THE trial has begun in Germany of a Pakistani asylum seeker who allegedly murdered his two-year-old daughter by slashing her throat, prosecutors have said.
Sohail A., 34, was described in a Hamburg Court as a “violent tyrant who terrorised his wife and both his children” before allegedly murdering his daughter in October last year.
The young girl, Ayesha, was left alone with him in the family apartment in the city while her mother Lubna went to the police to report an attack she had suffered by her husband.
She returned with officers to find her daughter murdered and no sign of her husband.
The court heard that the attack with a kitchen knife was so violent the toddler was “practically beheaded.”
A female murder squad detective told the judge: “Ayesha was found on a bed with the bloody knife beside her.”
The prosecutor said: “He killed her in a rage to punish his wife.”
He fled the country following the attack but was caught by Spanish police in San Sebastian a week later and extradited back to Germany.
After the murder, it emerged that the victim’s family were on the radar of the authorities, as a spokesman for the local youth authority said: “The department had multiple contacts with the family. “The security of the children was the main topic.”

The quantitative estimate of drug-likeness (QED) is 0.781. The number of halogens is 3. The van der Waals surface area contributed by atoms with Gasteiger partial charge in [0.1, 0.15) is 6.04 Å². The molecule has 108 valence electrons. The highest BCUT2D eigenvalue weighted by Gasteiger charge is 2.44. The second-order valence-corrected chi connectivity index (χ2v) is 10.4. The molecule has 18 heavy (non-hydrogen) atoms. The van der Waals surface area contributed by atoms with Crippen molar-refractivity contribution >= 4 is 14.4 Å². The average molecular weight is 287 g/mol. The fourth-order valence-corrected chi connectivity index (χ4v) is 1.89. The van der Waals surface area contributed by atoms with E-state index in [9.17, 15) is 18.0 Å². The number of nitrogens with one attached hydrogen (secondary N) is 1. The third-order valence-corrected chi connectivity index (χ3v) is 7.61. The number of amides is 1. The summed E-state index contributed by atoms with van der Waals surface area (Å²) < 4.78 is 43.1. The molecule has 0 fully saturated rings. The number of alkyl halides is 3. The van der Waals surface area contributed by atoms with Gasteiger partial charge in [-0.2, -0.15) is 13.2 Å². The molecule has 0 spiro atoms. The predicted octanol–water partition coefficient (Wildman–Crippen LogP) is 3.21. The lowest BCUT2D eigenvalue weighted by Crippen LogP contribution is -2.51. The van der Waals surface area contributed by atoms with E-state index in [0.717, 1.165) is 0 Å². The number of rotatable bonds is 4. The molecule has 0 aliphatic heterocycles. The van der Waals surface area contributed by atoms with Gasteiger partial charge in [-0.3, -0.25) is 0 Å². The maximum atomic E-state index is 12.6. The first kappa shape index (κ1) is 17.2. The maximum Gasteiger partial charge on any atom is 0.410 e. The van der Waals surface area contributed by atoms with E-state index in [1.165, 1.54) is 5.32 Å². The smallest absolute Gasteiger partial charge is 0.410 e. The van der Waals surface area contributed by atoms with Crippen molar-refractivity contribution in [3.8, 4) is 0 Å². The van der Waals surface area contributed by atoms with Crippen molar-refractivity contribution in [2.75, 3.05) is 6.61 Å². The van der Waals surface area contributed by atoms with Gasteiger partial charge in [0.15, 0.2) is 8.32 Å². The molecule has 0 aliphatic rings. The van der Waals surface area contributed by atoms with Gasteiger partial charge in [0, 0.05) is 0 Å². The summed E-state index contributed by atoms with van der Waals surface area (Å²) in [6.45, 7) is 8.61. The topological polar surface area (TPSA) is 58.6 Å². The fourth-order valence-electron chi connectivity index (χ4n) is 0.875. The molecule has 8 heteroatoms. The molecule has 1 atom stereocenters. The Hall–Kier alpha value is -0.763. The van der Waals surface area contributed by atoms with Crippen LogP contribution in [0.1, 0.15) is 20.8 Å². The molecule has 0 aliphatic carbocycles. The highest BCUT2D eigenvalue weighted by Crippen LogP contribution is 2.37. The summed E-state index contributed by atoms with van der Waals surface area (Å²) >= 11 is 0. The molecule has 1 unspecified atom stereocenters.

Sohail A., came from Pakistan into Germany on December 21, 2011 and applied for asylum but just a month later the application was rejected.
It was while awaiting deportation that he came to know Lubna, married her and fathered Ayesha with her and a son.
According to media reports, the judge in the case was informed by police of violence against his wife, leading him to get youth authorities involved instead of ordering his expulsion.
Social workers reported back to the court that they did not foresee a ‘worsening’ of the family situation.
Through his lawyer the accused said: “Everything was falling apart for me…I loved my daughter above everything.”
His wife, 32, cannot face him in court and will give evidence against him via a videolink on Friday.
If convicted he faces life in jail.